# Nature of collapse / does collapse exist?

• B
Gold Member
I learned that the moment a wavefunction collapse takes place is a matter of interpretation. So, I suppose the phenomenon 'wavefuntion collapse' is something that has to be witnessed by observation at some point to be able to establish it at all! So my question is: if collapse doesn't actually occur at whichever moment whatsoever, shouldn't we rather speak of a redistribution of probabilities, I mean that at the 'point' of measurement (the interaction of the measuring device with one single particle) the probability of the particle yielding a particular value mixes with the probability of the measuring device measuring a particular value, without any need for the concept of a 'collapse' at any point, for that is an arbitrary assignment? That is: is the probability the particle has the value and that a particular value is measured temporarily narrowed, for it (the wavefuntion) to spread out again? I subquestion would be: what actually is decoherence of the property of a single particle in the environment?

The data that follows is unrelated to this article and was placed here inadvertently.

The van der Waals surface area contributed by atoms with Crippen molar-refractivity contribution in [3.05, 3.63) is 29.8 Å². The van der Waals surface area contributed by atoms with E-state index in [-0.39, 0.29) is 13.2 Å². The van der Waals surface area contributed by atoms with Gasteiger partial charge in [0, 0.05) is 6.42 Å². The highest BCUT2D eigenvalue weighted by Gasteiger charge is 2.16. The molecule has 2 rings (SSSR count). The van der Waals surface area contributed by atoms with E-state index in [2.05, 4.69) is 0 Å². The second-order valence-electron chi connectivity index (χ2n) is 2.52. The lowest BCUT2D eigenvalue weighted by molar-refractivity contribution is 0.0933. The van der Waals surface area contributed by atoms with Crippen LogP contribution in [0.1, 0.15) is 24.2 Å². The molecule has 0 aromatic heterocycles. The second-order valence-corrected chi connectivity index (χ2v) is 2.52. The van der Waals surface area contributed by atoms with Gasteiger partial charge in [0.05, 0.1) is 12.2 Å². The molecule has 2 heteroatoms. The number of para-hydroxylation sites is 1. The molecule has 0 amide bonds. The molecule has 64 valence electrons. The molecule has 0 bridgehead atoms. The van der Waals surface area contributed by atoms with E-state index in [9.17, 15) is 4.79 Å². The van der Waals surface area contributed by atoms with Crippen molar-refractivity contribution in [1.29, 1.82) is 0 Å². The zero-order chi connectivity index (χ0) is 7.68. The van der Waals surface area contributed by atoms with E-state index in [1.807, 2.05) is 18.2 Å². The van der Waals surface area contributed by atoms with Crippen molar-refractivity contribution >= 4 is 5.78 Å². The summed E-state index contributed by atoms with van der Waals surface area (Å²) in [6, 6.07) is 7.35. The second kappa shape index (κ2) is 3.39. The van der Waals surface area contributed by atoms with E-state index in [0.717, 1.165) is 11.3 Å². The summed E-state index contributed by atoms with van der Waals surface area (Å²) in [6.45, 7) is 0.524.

## Answers and Replies

atyy
Science Advisor
Without additional or different assumptions, there is no probability until observation. So you cannot speak of redistribution of probabilities.

bhobba
Mentor
So my question is: if collapse doesn't actually occur at whichever moment whatsoever

This idea of instantaneous collapse is an interpretive thing.

The modern idea is that observations where what is being observed is not destroyed (called filtering type observations) is simply a state preparation procedure. All states are is the equivalence classes of state preparation procedures (that equivalence class is determined by the Born rule ie two states are the same if it gives the same expectation for all observables) so obviously you get another state after. The issue of if an actual instantaneous collapse occurs is left up in the air.

Thanks
Bill

bhobba
Mentor
I subquestion would be: what actually is decoherence of the property of a single particle in the environment?

Properties do not decohere.

All decoherence is, is a mechanism for converting a superposition to a mixed state. Susskind explains it in his book I know you have studied.

Thanks
Bill

vanhees71
Science Advisor
Gold Member